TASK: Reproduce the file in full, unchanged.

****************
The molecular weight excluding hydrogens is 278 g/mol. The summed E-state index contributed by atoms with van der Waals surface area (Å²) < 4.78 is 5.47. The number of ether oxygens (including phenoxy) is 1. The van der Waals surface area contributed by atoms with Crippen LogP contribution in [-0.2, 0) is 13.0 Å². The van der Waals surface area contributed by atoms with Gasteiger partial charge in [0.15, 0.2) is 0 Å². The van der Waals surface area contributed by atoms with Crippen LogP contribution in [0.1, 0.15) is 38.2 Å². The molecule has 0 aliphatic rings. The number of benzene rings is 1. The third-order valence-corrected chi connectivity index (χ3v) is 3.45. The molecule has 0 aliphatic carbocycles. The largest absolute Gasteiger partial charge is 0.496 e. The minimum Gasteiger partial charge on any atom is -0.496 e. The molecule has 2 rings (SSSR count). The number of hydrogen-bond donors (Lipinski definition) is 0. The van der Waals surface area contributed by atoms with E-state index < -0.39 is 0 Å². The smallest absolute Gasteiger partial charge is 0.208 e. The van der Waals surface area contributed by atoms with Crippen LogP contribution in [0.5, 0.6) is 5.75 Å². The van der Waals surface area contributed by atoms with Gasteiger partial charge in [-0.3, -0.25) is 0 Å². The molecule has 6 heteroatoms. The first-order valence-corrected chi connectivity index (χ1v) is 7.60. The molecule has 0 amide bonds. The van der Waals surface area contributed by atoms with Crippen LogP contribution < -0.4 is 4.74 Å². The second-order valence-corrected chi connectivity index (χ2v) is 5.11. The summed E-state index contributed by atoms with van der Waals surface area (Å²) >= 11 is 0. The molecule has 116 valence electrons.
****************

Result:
The molecular weight excluding hydrogens is 278 g/mol. The summed E-state index contributed by atoms with van der Waals surface area (Å²) < 4.78 is 5.47. The number of ether oxygens (including phenoxy) is 1. The van der Waals surface area contributed by atoms with Crippen LogP contribution in [-0.2, 0) is 13.0 Å². The van der Waals surface area contributed by atoms with Gasteiger partial charge in [0.15, 0.2) is 0 Å². The van der Waals surface area contributed by atoms with Crippen LogP contribution in [0.1, 0.15) is 38.2 Å². The molecule has 0 aliphatic rings. The number of benzene rings is 1. The third-order valence-corrected chi connectivity index (χ3v) is 3.45. The molecule has 0 aliphatic carbocycles. The largest absolute Gasteiger partial charge is 0.496 e. The minimum Gasteiger partial charge on any atom is -0.496 e. The molecule has 2 rings (SSSR count). The number of hydrogen-bond donors (Lipinski definition) is 0. The van der Waals surface area contributed by atoms with E-state index < -0.39 is 0 Å². The smallest absolute Gasteiger partial charge is 0.208 e. The van der Waals surface area contributed by atoms with Crippen LogP contribution in [0.5, 0.6) is 5.75 Å². The van der Waals surface area contributed by atoms with Gasteiger partial charge in [-0.3, -0.25) is 0 Å². The molecule has 6 heteroatoms. The first-order valence-corrected chi connectivity index (χ1v) is 7.60. The molecule has 0 amide bonds. The van der Waals surface area contributed by atoms with Crippen LogP contribution < -0.4 is 4.74 Å². The second-order valence-corrected chi connectivity index (χ2v) is 5.11. The summed E-state index contributed by atoms with van der Waals surface area (Å²) >= 11 is 0. The molecule has 116 valence electrons.